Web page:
Now, in the comics, the Joes had "The Pit", an underground five-story headquarters that served them well for many years. But it simply isn't feasible to create a truly effective headquarters - in a toy line -- for a toy line whose members number in the hundreds. Something like that would be larger than the Aircraft Carrier.
Toywise, G.I. Joe has always fared best when its headquarters have tended to be known as "Command Centers", and they've been on wheels. 1987's Mobile Command Center was actually a superb piece of work. Although the thing looked like a less fantasy-inspired version of the Star Wars Jawa Sandcrawler, it was on wheels, and opened up into a three-story command center that was, if not all that plausible from a real-world standpoint, then certainly workable from a toy standpoint, and included a generous amount of hardware and equipment for the Joes to use in whatever trouble spot the M.C.C. happened to drive into. And the holding cell for Cobras was hardly the largest room on the thing. If anything, it was little more than a slot with barely enough room for a captured Cobra to stand up in. Which, if you think about it, is about all terrorists deserve.
The modern-day successor to the M.C.C. is most certainly the R.O.C.C., the Rolling Operation Command Center. This was one of a handful of vehicles offered through Hasbro's online toy store, and has received almost universally positive reviews.
You know, it's amazing. Not just the vehicle. But just when you think that Hasbro's really pretty much given up, along comes something like the ROCC, and it's practically the 1980's all over again, when anything you pulled out of a box marked G.I. Joe was virtually assured of providing tons of fun and adventure, and was just as assured of being a high-quality, imaginative product.
The ROCC is just such a vehicle.
For starters, it's huge, especially for a toy vehicle these days. About the only line that can get away with this big of a product anymore is Power Rangers. The ROCC is nearly two feet in length, eight inches wide, and not counting the turret and antenna, is over 6 inches in height. That's pretty big these days.
Then there's the amount of attention to detail in this vehicle. The windshield actually has transparent plastic windows in it. So does the turret. I can name any number of vehicles from the original G.I. Joe line that lacked these.
The overall look of the vehicle is fantastic. I was a little concerned, looking at the package illustration and the photograph on the back of the box. These seemed to show a vehicle that had been given an overspray of dirtying paint. Fortunately, the vehicle inside the box has no evidence of this whatsoever. The ROCC is molded in a dark metallic grey, with dark brown trim and some features, and black tires. There is no evidence of any sort of dirtying or weathering whatsoever.
The vehicle conveys a somewhat futuristic image, but also a sense of ruggedness. It fits in amazingly well with the image of the G.I. Joe Team as a group of soldiers, but ones that are a little more high-tech than what we usually see on the nightly news. There's just enough of an element of the fantastic in the ROCC's overall design without tipping the scales too far away from something that, in theory, could exist in real-life to some degree.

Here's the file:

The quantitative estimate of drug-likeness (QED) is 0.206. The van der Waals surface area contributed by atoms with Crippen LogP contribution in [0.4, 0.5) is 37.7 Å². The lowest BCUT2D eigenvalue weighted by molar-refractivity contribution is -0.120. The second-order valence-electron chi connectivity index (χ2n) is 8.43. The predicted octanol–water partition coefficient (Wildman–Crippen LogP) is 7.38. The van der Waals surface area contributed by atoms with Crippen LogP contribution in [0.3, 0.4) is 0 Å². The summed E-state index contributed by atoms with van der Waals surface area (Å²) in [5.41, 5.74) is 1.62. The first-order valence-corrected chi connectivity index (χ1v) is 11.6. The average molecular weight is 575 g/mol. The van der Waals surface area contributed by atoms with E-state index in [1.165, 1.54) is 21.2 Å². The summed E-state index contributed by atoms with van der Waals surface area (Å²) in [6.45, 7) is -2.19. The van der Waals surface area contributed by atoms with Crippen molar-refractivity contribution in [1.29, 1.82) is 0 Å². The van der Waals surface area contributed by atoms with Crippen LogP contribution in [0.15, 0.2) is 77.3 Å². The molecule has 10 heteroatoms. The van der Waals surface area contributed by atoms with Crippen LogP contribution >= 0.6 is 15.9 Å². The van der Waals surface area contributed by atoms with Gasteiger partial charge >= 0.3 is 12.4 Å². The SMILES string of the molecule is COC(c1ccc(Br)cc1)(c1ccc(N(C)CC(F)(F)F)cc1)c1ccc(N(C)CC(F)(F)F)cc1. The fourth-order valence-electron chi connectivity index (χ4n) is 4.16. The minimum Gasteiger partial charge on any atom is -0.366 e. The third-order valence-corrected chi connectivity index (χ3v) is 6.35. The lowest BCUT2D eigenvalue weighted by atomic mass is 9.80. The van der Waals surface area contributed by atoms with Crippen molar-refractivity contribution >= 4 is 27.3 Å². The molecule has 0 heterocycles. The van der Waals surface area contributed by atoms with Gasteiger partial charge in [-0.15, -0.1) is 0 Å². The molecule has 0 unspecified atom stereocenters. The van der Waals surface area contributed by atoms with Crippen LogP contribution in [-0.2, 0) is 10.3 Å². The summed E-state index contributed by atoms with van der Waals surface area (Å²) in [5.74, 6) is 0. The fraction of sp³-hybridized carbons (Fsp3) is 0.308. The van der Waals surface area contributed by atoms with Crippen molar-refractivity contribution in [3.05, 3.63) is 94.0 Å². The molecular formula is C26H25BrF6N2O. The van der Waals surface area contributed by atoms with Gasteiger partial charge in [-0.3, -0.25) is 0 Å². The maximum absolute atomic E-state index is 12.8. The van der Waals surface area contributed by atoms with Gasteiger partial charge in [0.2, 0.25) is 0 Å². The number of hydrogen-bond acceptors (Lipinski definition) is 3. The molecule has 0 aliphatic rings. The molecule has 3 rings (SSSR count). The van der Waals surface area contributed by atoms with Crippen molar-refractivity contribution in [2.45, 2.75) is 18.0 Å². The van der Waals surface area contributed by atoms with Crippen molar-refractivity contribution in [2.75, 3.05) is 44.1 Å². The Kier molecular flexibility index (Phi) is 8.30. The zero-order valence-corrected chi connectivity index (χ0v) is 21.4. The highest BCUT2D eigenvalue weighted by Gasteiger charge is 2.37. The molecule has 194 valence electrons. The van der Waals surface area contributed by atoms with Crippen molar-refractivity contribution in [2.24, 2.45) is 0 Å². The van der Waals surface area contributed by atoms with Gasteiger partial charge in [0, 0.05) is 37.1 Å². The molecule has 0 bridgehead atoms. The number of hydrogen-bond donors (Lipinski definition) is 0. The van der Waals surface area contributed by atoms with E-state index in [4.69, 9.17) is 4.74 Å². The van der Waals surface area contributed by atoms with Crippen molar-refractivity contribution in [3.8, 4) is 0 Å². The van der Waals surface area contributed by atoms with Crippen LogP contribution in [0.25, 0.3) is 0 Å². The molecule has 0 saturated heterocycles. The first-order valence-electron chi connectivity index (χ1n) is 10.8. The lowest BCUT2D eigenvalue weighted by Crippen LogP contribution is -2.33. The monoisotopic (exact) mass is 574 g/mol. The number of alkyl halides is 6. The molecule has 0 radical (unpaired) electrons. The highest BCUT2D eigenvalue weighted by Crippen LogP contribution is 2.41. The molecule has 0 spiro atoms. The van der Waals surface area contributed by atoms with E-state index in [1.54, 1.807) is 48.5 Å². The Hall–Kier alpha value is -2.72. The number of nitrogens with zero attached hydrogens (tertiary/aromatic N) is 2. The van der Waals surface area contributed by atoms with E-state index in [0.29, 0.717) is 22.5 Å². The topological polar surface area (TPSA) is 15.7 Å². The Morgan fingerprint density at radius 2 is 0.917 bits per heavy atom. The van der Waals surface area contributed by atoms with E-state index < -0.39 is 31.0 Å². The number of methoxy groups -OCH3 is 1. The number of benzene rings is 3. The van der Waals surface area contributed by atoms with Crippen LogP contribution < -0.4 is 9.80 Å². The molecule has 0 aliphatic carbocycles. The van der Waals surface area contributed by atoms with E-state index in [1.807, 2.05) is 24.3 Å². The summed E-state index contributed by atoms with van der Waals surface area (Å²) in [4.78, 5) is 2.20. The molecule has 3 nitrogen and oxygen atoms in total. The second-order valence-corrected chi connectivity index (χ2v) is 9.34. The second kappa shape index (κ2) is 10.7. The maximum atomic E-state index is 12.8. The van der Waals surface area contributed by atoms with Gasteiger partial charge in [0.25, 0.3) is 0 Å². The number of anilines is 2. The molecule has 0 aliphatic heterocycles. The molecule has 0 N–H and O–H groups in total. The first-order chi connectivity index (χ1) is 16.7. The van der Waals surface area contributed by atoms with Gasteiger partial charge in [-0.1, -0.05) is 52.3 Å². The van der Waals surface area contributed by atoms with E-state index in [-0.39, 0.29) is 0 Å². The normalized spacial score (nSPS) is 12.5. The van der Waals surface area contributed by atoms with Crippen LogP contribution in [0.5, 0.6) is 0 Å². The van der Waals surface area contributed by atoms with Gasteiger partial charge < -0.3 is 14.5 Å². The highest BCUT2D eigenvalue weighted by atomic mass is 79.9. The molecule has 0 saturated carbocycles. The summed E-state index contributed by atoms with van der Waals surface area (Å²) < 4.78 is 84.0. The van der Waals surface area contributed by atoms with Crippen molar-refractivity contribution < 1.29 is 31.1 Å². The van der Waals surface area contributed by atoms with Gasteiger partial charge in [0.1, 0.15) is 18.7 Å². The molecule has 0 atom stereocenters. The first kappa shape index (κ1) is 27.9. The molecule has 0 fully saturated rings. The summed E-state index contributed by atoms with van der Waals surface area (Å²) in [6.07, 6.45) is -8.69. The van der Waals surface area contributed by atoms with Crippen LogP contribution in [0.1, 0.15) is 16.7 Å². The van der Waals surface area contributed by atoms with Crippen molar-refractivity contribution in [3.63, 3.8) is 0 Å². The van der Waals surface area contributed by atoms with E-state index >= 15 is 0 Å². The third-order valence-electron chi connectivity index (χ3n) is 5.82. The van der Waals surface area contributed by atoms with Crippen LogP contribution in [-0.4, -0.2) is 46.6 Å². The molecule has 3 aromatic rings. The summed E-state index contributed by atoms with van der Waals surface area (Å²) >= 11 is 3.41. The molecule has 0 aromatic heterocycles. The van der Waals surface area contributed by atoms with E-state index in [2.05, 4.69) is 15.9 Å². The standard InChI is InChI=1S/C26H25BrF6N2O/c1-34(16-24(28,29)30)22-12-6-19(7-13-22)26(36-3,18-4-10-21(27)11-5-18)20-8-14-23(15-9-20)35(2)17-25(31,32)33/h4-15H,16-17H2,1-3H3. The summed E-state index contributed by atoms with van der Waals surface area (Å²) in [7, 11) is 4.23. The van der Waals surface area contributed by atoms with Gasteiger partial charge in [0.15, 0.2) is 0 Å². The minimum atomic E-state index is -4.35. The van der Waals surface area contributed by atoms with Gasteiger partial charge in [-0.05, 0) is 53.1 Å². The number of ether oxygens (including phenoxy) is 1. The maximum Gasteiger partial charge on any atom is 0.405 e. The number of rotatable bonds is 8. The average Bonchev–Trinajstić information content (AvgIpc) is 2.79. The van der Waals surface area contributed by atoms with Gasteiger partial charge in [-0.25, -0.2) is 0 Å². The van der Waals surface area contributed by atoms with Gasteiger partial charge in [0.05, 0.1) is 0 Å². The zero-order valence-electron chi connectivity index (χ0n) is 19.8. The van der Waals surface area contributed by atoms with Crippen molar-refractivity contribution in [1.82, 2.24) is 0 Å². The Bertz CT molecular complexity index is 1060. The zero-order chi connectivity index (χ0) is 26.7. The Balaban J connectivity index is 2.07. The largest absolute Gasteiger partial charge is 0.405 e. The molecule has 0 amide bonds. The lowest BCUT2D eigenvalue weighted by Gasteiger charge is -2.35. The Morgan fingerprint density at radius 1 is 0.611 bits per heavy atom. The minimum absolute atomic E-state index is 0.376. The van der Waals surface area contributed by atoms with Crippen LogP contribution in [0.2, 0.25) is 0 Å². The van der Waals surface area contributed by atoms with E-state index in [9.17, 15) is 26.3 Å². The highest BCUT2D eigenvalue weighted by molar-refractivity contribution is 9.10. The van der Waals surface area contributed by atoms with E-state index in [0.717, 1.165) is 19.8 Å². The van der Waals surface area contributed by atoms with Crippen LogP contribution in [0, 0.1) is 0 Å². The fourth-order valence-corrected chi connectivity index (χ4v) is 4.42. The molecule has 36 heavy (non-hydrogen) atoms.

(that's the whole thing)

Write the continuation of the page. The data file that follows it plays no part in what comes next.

You want capabilities, special features, moving parts? The ROCC has them like few G.I. Joe vehicles I have ever encountered. Let's start with the front section. The windshield of the cab opens forward, and there's three seats right there for the Joes to use. One nice thing about G.I. Joe vehicles from 2002-present. Most of them will accommodate any 3-3/4" G.I. Joes. There's a missile rack in the back of the front section that raises up, revealing a firing center with a couple of more seats in the main cab. There's a rack of eight missiles in the turret, that can be fired with a spring-loaded mechanism, two at a time, from a series of four orange buttons that otherwise blend in very nicely with the vehicle, and visually could probably be passed off as a series of lights.
Now let's consider the larger rear section of the ROCC. Detached from the cab, there are two legs on the underside that can be moved down to level the vehicle. There's a single man turret in the top of the section, that rotates, but can also be lifted up, swung around, slid down to the other end of the vehicle, and repositioned in a new turret housing.
The entire section opens up to reveal where the ROCC gets the "Command Center" part of its name. A side panel opens up and then the entire upper portion of the section folds back to reveal not only a nicely equipped command center, but quite a few other features, as well!
The command center, although somewhat small, is nonetheless designed to look very decently functional. There are four seats, one very distinct intended as a command chair, and a series of nearby computer monitors. Two additional side panels fold down, to allow a small vehicle to drive up onto a maintenance bay, that includes a robotic arm.
Most impressive is the fact that the rear wall of this "folded-out" mode, the section which was formerly the top of the section, has now become a launch gantry for a small scout plane. Looking very modern and stealthy, there's a nice black plane mounted here, ready for launch. The plane is fairly simple in its construction. It has no moving parts except its cockpit canopy, but the overall design of it is very nicely done, and it's an impressive addition to the overall vehicle. The jet is mounted on a sliding peg that can travel up the launch tower, giving the illusion of a lift-off within the vehicle, and then of course, it can be removed for its own "flight".
There's also a small one man "elevator" in this section, as well as a couple of levels along the way for Joes to stand on. On the whole, the rear section of the ROCC has elements of both the Mobile Command Center and the Defiant Space Vehicle Launch Complex in its design, and is a very respectful nod to both of those legendary vehicles.